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    Eric Fogg
    Eric Fogg Dashboards, MachineMetrics / February 18, 2021

    How to Use Manufacturing Dashboards to Visualize Production in Real Time

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      A digital manufacturing dashboard is one of the most effective tools to use for production optimization in manufacturing.

       

      With better information comes better decisions, and a real-time display of the highest priority information using a digital dashboard means that decisions can be made well and made quickly.

       

      In this blog, we’ll explore manufacturing dashboards in more detail and discuss how you can use them to track and improve production processes.

      What is a Manufacturing Dashboard?

      A manufacturing dashboard is a critical component of a machine data platform. Today, factories are becoming more connected, and data collection, management, and analysis are being delivered in real time. A manufacturing dashboard provides users like operators, managers, and support staff a single access point for reviewing this data easily.

      Dashboards allow users to track the condition of machine assets and production processes to implement improvements as needed instead of after an event has occurred.

      How Do Manufacturing Dashboards Work?

      Manufacturing dashboards act as the real-time visual representation of processes on the production floor. They offer an intuitive view of production processes and are often capable of customization for each user.

       

      For example, an operator may require a dashboard view of each spindle, its position, and its current condition, while a manager may require a dashboard that shows the same KPIs for grouped equipment. Executives and planning teams may require a factory view with added costing data.

       

      All users can toggle between views as needed. Operators can zero in on a spindle to trigger an action, while executives can look at the factory view and toggle between dashboard views of quality and cost.

      How to Choose the Right Manufacturing Dashboard

      Manufacturing dashboards should be chosen based on how effective they are for the user. They should be capable of providing multiple views and types of analytical insights. However, they must also be easy to understand and contain data relevant to the user's job.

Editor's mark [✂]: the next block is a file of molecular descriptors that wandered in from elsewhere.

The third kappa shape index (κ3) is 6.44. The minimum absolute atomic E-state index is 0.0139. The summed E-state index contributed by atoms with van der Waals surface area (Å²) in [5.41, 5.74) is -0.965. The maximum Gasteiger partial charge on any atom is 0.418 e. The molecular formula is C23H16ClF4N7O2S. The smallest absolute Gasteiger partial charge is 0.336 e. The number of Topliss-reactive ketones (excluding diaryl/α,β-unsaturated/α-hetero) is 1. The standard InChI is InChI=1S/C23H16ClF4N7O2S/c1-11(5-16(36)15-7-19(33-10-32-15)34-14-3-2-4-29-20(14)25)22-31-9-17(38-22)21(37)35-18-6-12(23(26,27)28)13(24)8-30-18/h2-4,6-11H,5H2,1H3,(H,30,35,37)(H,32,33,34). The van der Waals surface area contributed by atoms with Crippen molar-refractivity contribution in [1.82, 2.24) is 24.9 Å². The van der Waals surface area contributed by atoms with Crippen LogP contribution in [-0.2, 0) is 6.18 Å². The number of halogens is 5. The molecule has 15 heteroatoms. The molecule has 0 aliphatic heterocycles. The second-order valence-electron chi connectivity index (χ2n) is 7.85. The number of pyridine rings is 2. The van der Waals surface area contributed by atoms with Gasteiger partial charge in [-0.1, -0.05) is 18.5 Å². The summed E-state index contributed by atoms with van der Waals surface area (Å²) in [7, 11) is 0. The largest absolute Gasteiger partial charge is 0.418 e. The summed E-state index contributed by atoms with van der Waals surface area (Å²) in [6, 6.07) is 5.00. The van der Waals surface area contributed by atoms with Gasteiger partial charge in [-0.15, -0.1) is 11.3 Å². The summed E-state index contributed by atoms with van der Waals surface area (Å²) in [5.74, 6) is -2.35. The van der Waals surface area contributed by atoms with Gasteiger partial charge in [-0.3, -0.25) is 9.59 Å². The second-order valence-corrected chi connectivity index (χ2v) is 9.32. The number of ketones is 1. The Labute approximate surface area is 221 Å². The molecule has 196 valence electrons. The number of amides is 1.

The design of a manufacturing dashboard is also a significant consideration, as it determines which manufacturing KPIs are shown in each view. A manufacturing dashboard template should adjust font, colors, and other parameters to make it easy to read in various conditions.

      machinemetrics-production-performance-dashboard-1

      Here is an example from MachineMetrics, which offers a real-time view of shop floor performance. Each cell represents a machine and the color of the cell represents the status of the machine and its operation.

      Most machine data platforms require interactivity between user and machine, which is a consideration for placing data and input areas within the manufacturing dashboard. This input is critical as some users use a mouse and keyboard while others use their fingers on an HMI, a stylus on a tablet, or even verbal commands.

       

      The right dashboard should:

       

      • Be user targeted

      • Be specific to user needs

      • Contain relevant KPIs

      • Allow contextualization

      • Fully integrate with other software (MRP, ERP, QMMS, etc.)

      Most of all, a dashboard should seem like an organic and visual representation of the real-time data collected by a machine data platform.

      Using a Manufacturing Dashboard to Optimize Production

      While the manufacturing data may range from simple to complex, a digital dashboard offers a dynamic visual that is easy to understand at a glance. This sort of instantaneous feedback helps improve the overall efficiency of manufacturing operations, helps supervisors spot any situations that require attention, offer feedback to floor workers who can adjust their behaviors as needed to meet production goals, and even encourage dialogue between floor workers and management to help better set realistic expectations and voice concerns. They also boost plant utilization and can help unearth the causes behind unplanned downtime and defective products.

      Because digital dashboards are used to track KPIs, they bring the most valuable information to the forefront—an important approach for agile and lean manufacturers who may have to pivot on a dime.

      Digital Manufacturing Dashboard Above Shop FloorThe MachineMetrics Performance dashboard provides instant real-time visibility into the state of the shop floor and gives operators an easy way to see how they are performing against expectations, and allows them to make faster, more confident decisions.

      5 Examples of Manufacturing Dashboards for Your Shop Floor

      Most software will come with a customizable manufacturing dashboard template for users. Examples of manufacturing dashboards include: